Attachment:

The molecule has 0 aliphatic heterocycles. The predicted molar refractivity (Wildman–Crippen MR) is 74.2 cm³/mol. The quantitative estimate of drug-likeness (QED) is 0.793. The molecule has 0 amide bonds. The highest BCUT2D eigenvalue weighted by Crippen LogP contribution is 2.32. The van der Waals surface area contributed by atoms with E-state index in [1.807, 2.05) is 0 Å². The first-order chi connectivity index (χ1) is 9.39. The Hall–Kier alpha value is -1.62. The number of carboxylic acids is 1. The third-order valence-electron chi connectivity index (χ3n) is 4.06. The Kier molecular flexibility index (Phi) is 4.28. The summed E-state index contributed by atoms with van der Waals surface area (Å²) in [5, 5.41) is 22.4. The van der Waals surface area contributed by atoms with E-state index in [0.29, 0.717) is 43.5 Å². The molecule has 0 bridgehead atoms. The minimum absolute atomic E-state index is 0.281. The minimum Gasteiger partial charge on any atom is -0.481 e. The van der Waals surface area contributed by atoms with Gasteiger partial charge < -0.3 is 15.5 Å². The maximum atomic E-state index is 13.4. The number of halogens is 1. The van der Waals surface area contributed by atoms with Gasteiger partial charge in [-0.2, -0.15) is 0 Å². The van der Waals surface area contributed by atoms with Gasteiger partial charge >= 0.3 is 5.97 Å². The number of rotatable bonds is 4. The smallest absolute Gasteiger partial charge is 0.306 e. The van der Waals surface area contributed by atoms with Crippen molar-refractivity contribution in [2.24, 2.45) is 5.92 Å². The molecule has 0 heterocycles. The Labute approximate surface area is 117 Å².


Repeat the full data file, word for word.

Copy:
The molecule has 0 aliphatic heterocycles. The predicted molar refractivity (Wildman–Crippen MR) is 74.2 cm³/mol. The quantitative estimate of drug-likeness (QED) is 0.793. The molecule has 0 amide bonds. The highest BCUT2D eigenvalue weighted by Crippen LogP contribution is 2.32. The van der Waals surface area contributed by atoms with E-state index in [1.807, 2.05) is 0 Å². The first-order chi connectivity index (χ1) is 9.39. The Hall–Kier alpha value is -1.62. The number of carboxylic acids is 1. The third-order valence-electron chi connectivity index (χ3n) is 4.06. The Kier molecular flexibility index (Phi) is 4.28. The summed E-state index contributed by atoms with van der Waals surface area (Å²) in [5, 5.41) is 22.4. The van der Waals surface area contributed by atoms with E-state index in [0.29, 0.717) is 43.5 Å². The molecule has 0 bridgehead atoms. The minimum absolute atomic E-state index is 0.281. The minimum Gasteiger partial charge on any atom is -0.481 e. The van der Waals surface area contributed by atoms with Gasteiger partial charge < -0.3 is 15.5 Å². The maximum atomic E-state index is 13.4. The number of halogens is 1. The van der Waals surface area contributed by atoms with Gasteiger partial charge in [-0.2, -0.15) is 0 Å². The van der Waals surface area contributed by atoms with Gasteiger partial charge >= 0.3 is 5.97 Å². The number of rotatable bonds is 4. The smallest absolute Gasteiger partial charge is 0.306 e. The van der Waals surface area contributed by atoms with Crippen molar-refractivity contribution in [2.24, 2.45) is 5.92 Å². The molecule has 0 heterocycles. The Labute approximate surface area is 117 Å².